Does the bike industry need saving? While it’s an amazing industry filled with brilliant, passionate people, the cold, hard fact is that the bicycle industry is a mature market at best and a declining market at worst.
That means while bikes are getting better, the sport of cycling is not growing, somehow these glorious machines aren’t attracting new people.
This isn’t new territory for cycling, it’s been through a lull and resurgence before back in the eighties with mountain bikes.
After the do-no-wrong bike glory days of the seventies, market saturation happened quickly and soon felt the challenge of only having basically one commodity, the road bike.
Then mountain bikes burst onto the scene and shook up the diminishing world of road bikes with new technology, care-free attitudes, and a refreshing breath of not-so-serious fun.
Can e-bikes bring more riders?
So, can e-bikes bring more riders? At least one highly influential industry leader believes so.
Mike Sinyard, the founder and owner of Specialized, who himself played a gigantic role in bringing mountain bikes to the world, thinks e-bikes might get more people on bicycles.
Is this the solution to getting more people on bikes? Russell Eich / Immediate Media
While at a recent e-bike launch, Sinyard noted that, “Just like the original mountain bike, e-bikes can bring a lot more people in.”
Supporters of e-bikes often tout their usefulness for people who may be older, or disabled, or not as strong as their partner but still want to ride with them. Those are all fantastic uses, but they somewhat focus on only the current demographic already interested in bikes.
What about those people completely apathetic towards cycling in general? How does the bike world get their attention?
Kill the excuses
People can and will start paying attention when the bicycle switches from a solely recreational machine to an actual transportation device.
Think about it in terms of cars. How many people would buy cars if they were merely used for fun and not everyday chores and transportation?
E-bikes can fill that gap because they remove almost all of the worn out excuses for not riding a bike.
Riding is too hard. Nope, not with an electric motor multiplying your power by over 300 percent.
I can’t arrive sweaty. Sweating is totally optional on an e-bike. Yes, you can get a workout and jack up your heart rate, but you don’t have to.
Bikes are too slow. There are two main types of e-bike in the US: type one maxes the assist out at 20mph and type two bumps the speed up to 28mph. While certainly not highway speeds, those numbers are more than most urban traffic. For example: New York City averages 17.6mph, and Los Angeles 26.8mph.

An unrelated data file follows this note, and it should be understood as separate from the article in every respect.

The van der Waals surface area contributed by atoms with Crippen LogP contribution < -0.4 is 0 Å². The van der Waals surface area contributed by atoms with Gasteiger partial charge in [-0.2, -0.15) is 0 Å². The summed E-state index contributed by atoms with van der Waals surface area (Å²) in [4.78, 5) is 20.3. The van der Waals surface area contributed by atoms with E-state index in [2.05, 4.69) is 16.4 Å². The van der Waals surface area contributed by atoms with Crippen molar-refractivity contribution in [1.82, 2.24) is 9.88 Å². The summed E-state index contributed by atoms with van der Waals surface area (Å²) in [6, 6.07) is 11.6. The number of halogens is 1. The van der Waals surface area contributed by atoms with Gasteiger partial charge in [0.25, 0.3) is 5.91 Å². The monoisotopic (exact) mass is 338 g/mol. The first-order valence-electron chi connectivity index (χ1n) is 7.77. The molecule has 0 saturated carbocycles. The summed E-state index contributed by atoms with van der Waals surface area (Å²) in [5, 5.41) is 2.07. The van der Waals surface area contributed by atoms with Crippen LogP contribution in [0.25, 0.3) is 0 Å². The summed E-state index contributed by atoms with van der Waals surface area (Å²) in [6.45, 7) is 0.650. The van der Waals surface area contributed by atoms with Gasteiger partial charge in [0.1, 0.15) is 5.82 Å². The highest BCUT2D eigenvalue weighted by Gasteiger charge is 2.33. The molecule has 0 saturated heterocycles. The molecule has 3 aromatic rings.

It’s too far to ride. First of all, most vehicle trips are a short distance, the average for Americans is 29.2 miles over two trips. Second, most e-bikes have assist levels to choose from and the corresponding mileage range. Specialized even goes so far as to include a smartphone app that lets you set your destination and tailors the battery’s power output so you get there easily.
I have to carry things. Urban e-bikes are often equipped with racks and panniers, and unlike trying to pedal a heavy load, loading an e-bike up doesn’t diminish the speed or range as much as riding without assist.
A rack is a necessity for urban e-bikes. One with a taillight is even better Russell Eich / Immediate Media
Last but not least, they’re not race bikes. The bike industry is notorious for chasing its tail, designing and marketing elite level machines for only the smallest percentage of uber athletes. Rock-hard, tiny saddles, crazy humped over riding positions and ridiculous skin tight superhero outfits don’t appeal to the non-riding masses. Having a cup holder, bright lights, a sturdy rack and a kickstand for easy parking does.
What’s the benefit?
The benefit stretches well into regular, non-electric bikes. More riders mean more biking infrastructure — more bike lanes, more paths and more trails.
More riders also mean more awareness. The more often drivers interact with cyclists, the more aware they’ll be that they’re sharing the road.
There will be more technology on regular bikes.
Technology takes research and development, which costs money. When bike companies add another category of bikes, their bottom line increases and you can bet they’ll spend some of that money making even better road and mountain bikes.
A bright headlight adds visibility and safety Russell Eich / Immediate Media
And really, what’s the downside of more folk leaving the car parked and commuting on electricity? Fewer cars chewing up the roads; less fossil fuel burned; a healthier population; likely a happier population; and less traffic and more parking for those who do drive.
Are e-bikes the future of all cycling? No, the bike is man’s greatest invention of all time, but for the bike industry to continue, we need to get more people on them and e-bikes just might be the answer.